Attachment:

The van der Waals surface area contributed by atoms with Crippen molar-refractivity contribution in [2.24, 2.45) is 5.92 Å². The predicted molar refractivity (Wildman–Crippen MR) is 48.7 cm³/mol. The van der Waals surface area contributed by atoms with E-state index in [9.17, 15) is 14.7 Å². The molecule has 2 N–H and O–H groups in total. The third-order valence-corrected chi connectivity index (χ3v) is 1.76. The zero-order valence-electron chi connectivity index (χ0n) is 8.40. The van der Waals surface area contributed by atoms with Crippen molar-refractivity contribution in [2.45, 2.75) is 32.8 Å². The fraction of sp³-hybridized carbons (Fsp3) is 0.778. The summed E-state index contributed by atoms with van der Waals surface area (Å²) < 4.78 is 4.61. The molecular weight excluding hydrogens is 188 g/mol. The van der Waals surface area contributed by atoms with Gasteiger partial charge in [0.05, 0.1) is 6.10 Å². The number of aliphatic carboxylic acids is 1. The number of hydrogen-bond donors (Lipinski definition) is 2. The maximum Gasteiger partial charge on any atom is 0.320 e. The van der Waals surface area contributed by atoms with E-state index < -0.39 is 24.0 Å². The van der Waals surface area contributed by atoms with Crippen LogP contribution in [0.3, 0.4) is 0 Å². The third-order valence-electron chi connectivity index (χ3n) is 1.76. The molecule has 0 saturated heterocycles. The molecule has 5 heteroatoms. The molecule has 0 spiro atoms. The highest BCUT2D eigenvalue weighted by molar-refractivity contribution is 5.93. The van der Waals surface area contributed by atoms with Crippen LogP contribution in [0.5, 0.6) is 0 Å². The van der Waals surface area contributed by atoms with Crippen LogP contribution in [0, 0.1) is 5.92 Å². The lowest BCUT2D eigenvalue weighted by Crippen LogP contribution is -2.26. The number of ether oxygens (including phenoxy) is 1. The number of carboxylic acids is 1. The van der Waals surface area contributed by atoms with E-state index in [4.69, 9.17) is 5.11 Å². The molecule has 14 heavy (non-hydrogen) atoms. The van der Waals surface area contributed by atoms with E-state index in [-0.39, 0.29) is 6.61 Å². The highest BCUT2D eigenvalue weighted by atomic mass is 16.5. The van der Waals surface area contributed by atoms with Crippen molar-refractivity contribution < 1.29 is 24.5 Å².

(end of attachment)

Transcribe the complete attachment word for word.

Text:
The van der Waals surface area contributed by atoms with Crippen molar-refractivity contribution in [2.24, 2.45) is 5.92 Å². The predicted molar refractivity (Wildman–Crippen MR) is 48.7 cm³/mol. The van der Waals surface area contributed by atoms with E-state index in [9.17, 15) is 14.7 Å². The molecule has 2 N–H and O–H groups in total. The third-order valence-corrected chi connectivity index (χ3v) is 1.76. The zero-order valence-electron chi connectivity index (χ0n) is 8.40. The van der Waals surface area contributed by atoms with Crippen molar-refractivity contribution in [2.45, 2.75) is 32.8 Å². The fraction of sp³-hybridized carbons (Fsp3) is 0.778. The summed E-state index contributed by atoms with van der Waals surface area (Å²) < 4.78 is 4.61. The molecular weight excluding hydrogens is 188 g/mol. The van der Waals surface area contributed by atoms with Gasteiger partial charge in [0.05, 0.1) is 6.10 Å². The number of aliphatic carboxylic acids is 1. The number of hydrogen-bond donors (Lipinski definition) is 2. The maximum Gasteiger partial charge on any atom is 0.320 e. The van der Waals surface area contributed by atoms with E-state index < -0.39 is 24.0 Å². The van der Waals surface area contributed by atoms with Crippen LogP contribution in [0.3, 0.4) is 0 Å². The third-order valence-electron chi connectivity index (χ3n) is 1.76. The molecule has 0 saturated heterocycles. The molecule has 5 heteroatoms. The molecule has 0 spiro atoms. The highest BCUT2D eigenvalue weighted by molar-refractivity contribution is 5.93. The van der Waals surface area contributed by atoms with Crippen LogP contribution in [0.5, 0.6) is 0 Å². The van der Waals surface area contributed by atoms with Crippen LogP contribution in [0, 0.1) is 5.92 Å². The lowest BCUT2D eigenvalue weighted by Crippen LogP contribution is -2.26. The number of ether oxygens (including phenoxy) is 1. The number of carboxylic acids is 1. The van der Waals surface area contributed by atoms with E-state index in [4.69, 9.17) is 5.11 Å². The molecule has 14 heavy (non-hydrogen) atoms. The van der Waals surface area contributed by atoms with E-state index in [-0.39, 0.29) is 6.61 Å². The highest BCUT2D eigenvalue weighted by atomic mass is 16.5. The van der Waals surface area contributed by atoms with Crippen molar-refractivity contribution < 1.29 is 24.5 Å².